It is interesting to note that Dr. H. B. Guppy, the English botanist, advocates almost the very same thing. This view, as. stated and indorsed by Dr. J. C. Willis, in his recent book "Age and Area" (1922), is that: "Evolution did not proceed from individual to variety, from variety to species, from species to genus, and from genus to family, but inversely; the great families and genera appearing at a very early period, and subsequently breaking up into other genera and species."—Page 221.
1. P. Lotsy, in his cleverly written and racy volume, has shown how much can be explained on the principle of hybridization. If we put this with the theory of Guppy and Willis, and with all that we have learned about Mendelism, it seems to me very easy to account for all our present diversity of plants and animals. Only, we must suppose a real creation for all the great original families, both of the plants and of the animals.
Says D. H. Scott, in his latest book, "We know nothing whatever of the origin of the angiospermous families, so the field is open to speculation."—"Extinct Plants and Problems of Evolution," 1924, p. 217. No; not to speculation, but to a belief in a real creation, as described in the first chapter of the Bible.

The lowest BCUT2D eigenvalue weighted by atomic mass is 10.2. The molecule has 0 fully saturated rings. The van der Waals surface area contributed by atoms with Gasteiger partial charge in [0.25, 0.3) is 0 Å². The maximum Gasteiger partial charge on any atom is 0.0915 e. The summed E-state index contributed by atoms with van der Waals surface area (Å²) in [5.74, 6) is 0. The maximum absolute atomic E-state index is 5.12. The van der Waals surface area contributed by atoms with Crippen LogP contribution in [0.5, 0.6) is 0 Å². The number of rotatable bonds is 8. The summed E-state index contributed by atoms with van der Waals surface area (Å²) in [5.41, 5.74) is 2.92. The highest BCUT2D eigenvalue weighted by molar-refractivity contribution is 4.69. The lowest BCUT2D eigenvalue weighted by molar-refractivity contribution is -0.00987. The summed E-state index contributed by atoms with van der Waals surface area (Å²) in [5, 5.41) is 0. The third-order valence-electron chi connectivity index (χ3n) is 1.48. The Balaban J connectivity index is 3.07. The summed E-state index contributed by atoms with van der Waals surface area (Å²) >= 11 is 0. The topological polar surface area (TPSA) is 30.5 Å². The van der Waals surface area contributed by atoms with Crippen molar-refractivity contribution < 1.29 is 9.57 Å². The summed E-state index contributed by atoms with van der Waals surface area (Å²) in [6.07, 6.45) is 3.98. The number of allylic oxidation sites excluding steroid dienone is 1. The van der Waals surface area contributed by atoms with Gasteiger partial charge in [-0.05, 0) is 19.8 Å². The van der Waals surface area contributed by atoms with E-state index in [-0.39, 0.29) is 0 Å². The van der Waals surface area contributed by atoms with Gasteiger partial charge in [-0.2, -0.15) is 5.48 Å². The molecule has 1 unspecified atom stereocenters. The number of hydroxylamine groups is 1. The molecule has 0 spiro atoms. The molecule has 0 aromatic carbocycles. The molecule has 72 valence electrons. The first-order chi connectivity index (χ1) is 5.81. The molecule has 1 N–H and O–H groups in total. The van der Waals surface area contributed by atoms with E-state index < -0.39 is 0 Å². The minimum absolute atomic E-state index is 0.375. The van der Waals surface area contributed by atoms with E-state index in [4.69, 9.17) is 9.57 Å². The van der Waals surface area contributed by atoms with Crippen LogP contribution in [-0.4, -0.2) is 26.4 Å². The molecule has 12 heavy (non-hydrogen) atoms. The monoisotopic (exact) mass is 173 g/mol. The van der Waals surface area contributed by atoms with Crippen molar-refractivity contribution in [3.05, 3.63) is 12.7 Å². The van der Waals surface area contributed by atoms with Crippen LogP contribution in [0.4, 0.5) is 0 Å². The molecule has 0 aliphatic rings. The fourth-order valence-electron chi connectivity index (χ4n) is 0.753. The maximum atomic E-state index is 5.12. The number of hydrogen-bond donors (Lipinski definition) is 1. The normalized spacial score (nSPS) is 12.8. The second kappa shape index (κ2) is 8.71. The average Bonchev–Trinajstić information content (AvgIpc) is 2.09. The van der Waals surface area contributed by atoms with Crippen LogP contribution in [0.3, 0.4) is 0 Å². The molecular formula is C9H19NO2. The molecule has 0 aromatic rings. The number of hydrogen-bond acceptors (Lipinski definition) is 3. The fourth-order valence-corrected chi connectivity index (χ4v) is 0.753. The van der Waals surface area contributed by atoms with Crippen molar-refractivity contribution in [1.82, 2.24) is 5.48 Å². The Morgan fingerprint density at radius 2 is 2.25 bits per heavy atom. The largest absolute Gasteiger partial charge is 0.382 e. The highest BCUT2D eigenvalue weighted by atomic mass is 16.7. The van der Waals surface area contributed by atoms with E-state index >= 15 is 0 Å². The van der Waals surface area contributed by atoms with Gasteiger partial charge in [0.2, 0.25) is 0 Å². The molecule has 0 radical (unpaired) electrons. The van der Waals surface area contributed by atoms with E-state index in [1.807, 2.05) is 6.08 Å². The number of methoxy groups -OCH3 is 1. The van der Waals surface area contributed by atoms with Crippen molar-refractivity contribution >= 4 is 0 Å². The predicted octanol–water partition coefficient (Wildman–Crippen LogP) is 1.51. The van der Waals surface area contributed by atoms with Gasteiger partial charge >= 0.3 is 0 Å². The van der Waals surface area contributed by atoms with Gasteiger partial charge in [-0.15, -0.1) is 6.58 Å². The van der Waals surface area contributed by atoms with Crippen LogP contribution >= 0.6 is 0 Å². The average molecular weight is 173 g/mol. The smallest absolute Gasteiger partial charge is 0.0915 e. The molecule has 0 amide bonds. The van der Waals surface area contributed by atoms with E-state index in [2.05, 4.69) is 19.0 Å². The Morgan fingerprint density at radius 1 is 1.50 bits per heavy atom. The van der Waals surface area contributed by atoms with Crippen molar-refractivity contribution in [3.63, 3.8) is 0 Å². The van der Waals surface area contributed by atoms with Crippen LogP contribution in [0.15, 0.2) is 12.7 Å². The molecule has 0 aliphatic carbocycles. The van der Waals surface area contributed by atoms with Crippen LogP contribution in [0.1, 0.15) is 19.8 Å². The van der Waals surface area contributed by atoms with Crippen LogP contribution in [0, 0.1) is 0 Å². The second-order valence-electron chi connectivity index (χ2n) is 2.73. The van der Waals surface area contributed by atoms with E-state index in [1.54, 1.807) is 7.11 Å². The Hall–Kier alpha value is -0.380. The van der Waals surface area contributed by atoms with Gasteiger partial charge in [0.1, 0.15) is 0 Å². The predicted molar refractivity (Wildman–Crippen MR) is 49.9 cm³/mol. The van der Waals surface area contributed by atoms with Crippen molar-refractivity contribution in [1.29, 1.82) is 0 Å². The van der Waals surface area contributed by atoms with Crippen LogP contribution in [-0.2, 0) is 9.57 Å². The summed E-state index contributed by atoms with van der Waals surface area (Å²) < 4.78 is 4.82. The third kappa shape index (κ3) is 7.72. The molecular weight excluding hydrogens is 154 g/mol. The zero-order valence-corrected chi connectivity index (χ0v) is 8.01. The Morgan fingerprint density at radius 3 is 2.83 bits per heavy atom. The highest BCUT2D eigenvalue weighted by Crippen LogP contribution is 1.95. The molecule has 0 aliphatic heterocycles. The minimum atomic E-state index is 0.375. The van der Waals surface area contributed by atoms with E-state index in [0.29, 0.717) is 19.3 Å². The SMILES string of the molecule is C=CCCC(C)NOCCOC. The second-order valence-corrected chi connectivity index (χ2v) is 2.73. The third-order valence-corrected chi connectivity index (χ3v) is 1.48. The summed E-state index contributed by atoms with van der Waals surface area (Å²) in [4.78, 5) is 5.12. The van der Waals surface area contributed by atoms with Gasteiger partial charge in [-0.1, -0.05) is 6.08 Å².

For if this is true of all the angiosperm plants, it is just as true of all the other families of the plants, and equally true of the family types among the animals.
The absolute necessity for such a primal creation will appear more evident after we have considered the modern discoveries in geology, which will be presented in Chapters V and VI.
Preferring Speculation to Experimentation
Before closing this chapter it will be well for us to look briefly at
the two opposite views regarding Mendelism. The one side are saying in
a mournful tone that Mendelism has proved a sore disappointment, so far
as helping to a better understanding of organic evolution is concerned.
There we have the whole present situation. Certain men who are intensely interested in trying to prove organic evolution complain that Mendelism has led them only into a cul-de-sac, a blind alley; and they repudiate all breeding tests, preferring to "stick to speculative methods," which are "incapable of being tested either by experiment or by calculation." The advocates of Mendelism say, on the other hand, that this new method of experimental breeding is "the only tool we at present possess which is capable of putting evolutionary theories to experimental test." But I think the enemies of Mendelism are wise. They have tried Mendelism as a key to organic evolution, and have found that by its assistance they are only running up a cul-de-sac, a blind alley. Hence they have become cautious; they prefer to "stick to speculative methods."
Shall we not do well to say that modern biology is proving the utter
bankruptcy of the theory of organic evolution?
"We cannot see how the
differentiation into species